ex nihilo: Issue [5]

What Became  by Jacquelyn Schneller

What Became by Jacquelyn Schneller

"People say that what we're all seeking is a meaning for life. I don't think that's what we're really seeking. I think that what we're seeking is an experience of being alive, so that our life experiences on the purely physical plane will have resonances within our own innermost being and reality, so that we actually feel the rapture of being alive."

--Joseph Campbell, The Power of Myth

There is nothing more beautiful than spring in full bloom. Outside, the cycle of nature reminds us that even after the coldest, darkest winter, life renews. Lime Hawk's Issue 5 greets the spring with a reflection in three parts on life cycles and how we interpret our purpose and experiences within them.

At the beginning of this issue, we find ourselves in a plane, soaring over the ocean in Rebecca Macijeski's "Boston to Japan." In creation stories, the ocean is a formless void, the primordial pool from which all things emerge and find their shapes. So, here, we begin. In this poem, we reflect on the trajectory of objects as they fall, "Breaking Apart" -- much like the characters in ancient stories, the Adam and Eve of Genesis, representations of humanity in conflict.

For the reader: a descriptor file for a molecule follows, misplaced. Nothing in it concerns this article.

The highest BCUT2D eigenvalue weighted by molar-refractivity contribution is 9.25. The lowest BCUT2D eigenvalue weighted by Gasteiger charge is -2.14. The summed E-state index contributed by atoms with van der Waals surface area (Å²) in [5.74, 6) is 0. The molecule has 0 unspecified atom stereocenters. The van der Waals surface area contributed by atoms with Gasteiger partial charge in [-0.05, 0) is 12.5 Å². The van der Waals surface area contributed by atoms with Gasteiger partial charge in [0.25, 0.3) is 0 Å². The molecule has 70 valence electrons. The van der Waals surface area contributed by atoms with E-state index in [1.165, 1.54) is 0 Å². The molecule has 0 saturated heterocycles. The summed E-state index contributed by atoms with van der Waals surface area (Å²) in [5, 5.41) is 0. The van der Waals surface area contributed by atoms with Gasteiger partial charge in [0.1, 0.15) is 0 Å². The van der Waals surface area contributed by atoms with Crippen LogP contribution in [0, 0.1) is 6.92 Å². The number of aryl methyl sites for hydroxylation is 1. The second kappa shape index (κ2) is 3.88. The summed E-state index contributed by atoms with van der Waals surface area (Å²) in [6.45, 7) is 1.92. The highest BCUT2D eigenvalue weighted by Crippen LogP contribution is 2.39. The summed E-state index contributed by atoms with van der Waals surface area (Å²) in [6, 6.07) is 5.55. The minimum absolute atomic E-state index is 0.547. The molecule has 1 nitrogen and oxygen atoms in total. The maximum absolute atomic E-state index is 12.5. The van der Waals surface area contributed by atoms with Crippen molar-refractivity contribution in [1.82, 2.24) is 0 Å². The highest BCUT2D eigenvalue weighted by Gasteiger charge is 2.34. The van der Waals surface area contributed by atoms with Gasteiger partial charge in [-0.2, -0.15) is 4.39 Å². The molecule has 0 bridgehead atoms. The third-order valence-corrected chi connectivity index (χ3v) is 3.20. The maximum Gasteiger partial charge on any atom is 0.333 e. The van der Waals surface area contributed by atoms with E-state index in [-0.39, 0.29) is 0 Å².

Let's imagine we are the plane's passengers, floating onward in our great story to cities "...bereft and torn by wars...," to protests and confrontations with our finite nature, to reflections of what no longer exists, our "mutually observed extinction."

Still, we attach meaning. We continue to the second section, where characters attempt to reconcile with loss, separation, segregation, consideration, responsibility. We find lighter tones, realizing that out of nothing--ex nihilo--we care, love, joke, commune, make mistakes, remember, bless, wonder.

I still look out from
the forty odd years of my life
and wonder why Iā€™m here.
And because I have no answer
I walk each night
to where the city has given out
and lost its breath.

---"Totem" by Sean Sutherland

In the end, we circle back to the ocean, traveling--this time by boat--and looking at our temporality in the face. We acknowledge our place in an endless cycle of creation, existence, and destruction, and we are OK. We are alive.

Things come, things go
as I have done and must again
a firefly, a spark across the sky
---"Last Night on Koh Tao" by Jota Boombaba

Read and enjoy Issue [5].

Ginny LevyComment